Book Review: Grenade by Alan Gratz

Dear Bookworms,

So last year I devoured a number of books by Alan Gratz (look for the tags at the bottom of this post to check them out!), falling in love with his ability to tell the tales of those broken by war, putting faces and stories to the countless unnamed who didn’t make it to tell their story themselves.

By Alan Gratz

Grenande takes place during WWII at the battle of Okinawa. Ray, a young mid western farmer turned solider is just a freckled faced boy when he lands on the beaches of Okinawa with the sole mission to get home alive. Hideki is an even younger boy, Okinawan pulled from school and made to join the Blood and Iron Student Corps who was given 2 grenades and a mission. One grenade to kill as many Americans as you can, and one to kill yourself. Told through alternating chapters between Ray and Hidekis perspectives, the reader comes to realize the two, while fighting on opposite sides of the war, are actually not so different.

Gratz has such a unique way of bringing history to life within his stories. They are chalk full of history and facts but in a way that feels very natural and engaging. This book more so than his others really highlights the effects of war on people, soldiers in particular. Grantz does an amazing job of humanizing each solider, from both sides, showing that their similarities far outweigh their differences. Fear turned them into monsters, Japanese and American alike, but we can choose to overcome that fear and remember our humanity. Poor Hideki broke my heart. To be so young, to lose so much, to be forced to make impossibly hard life or death decisions was gut wrenching. I was awed by his sticktoitiveness and unrelenting bravery in the face of so many adversities.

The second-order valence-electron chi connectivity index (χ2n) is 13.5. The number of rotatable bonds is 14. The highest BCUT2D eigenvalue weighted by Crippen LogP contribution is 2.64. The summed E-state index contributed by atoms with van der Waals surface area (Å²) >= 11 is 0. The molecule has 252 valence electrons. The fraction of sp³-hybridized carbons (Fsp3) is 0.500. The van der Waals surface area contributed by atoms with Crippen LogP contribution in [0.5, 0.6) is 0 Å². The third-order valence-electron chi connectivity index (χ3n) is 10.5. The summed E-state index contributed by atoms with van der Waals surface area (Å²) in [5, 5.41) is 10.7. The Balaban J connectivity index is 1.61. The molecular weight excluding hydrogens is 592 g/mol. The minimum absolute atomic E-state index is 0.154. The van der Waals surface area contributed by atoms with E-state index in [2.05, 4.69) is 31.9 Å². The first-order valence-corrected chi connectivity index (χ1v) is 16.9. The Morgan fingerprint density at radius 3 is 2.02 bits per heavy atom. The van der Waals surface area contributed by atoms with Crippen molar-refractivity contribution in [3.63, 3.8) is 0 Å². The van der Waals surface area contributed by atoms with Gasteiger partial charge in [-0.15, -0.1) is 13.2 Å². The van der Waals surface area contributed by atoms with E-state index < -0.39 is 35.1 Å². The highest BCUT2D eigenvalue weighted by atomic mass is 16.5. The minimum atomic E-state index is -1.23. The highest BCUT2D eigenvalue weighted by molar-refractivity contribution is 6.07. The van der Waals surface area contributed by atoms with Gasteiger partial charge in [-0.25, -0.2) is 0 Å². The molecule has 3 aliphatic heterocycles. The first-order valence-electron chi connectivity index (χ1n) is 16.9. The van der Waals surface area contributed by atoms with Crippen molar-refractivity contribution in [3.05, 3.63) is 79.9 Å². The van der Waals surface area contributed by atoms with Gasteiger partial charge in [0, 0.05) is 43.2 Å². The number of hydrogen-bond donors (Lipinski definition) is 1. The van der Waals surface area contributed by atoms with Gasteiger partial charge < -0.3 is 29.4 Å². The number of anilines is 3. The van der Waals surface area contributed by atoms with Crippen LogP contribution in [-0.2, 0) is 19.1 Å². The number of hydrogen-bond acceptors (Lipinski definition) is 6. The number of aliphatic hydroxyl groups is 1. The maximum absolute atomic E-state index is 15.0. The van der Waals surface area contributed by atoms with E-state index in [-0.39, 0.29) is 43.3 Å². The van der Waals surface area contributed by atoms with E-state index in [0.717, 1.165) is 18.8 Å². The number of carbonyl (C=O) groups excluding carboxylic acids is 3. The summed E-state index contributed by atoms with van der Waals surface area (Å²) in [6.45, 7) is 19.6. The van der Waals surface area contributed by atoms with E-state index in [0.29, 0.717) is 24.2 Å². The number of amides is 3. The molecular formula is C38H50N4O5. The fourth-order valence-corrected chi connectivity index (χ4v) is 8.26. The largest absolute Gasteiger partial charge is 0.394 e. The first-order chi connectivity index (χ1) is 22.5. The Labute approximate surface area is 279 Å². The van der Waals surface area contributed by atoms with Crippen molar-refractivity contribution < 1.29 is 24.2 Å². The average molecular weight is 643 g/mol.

An important read, bursting with history and the effects of war on the human psyche that I recommend to my readers of all ages.

Until next week friends



Book Review: Prisoner B-3087 by Alan Gratz

Dear Bookworms,

Another Alan Gratz book for the win! 

The previous two books I have read and reviewed by Grantz (Refugee and Projekt 1065) blew me away, and Prisoner B-3087 lived up to the high bar I have set. 

Prisoner B-3087
By Alan Gratz, Ruth Gruener, Jack Gruener

Yanek Gruener is 10 when the Nazis come to occupy his hometown of Krakow, Poland. Slowly but steadily over the next two years the Nazis strip the Jews of rights, close their shops, steal their valuables, until finally sending them off to the dreaded "relocation centers" or concentration camps. Over the next four years, Yanek is shuffled between 10 concentration camps. He is starved, beaten, separated from loved ones, and worked almost to death; but still he survives. This harrowing tale gives the readers a first hand look at horrors no person, let alone child should endure; based on the true story of Jack Gruener.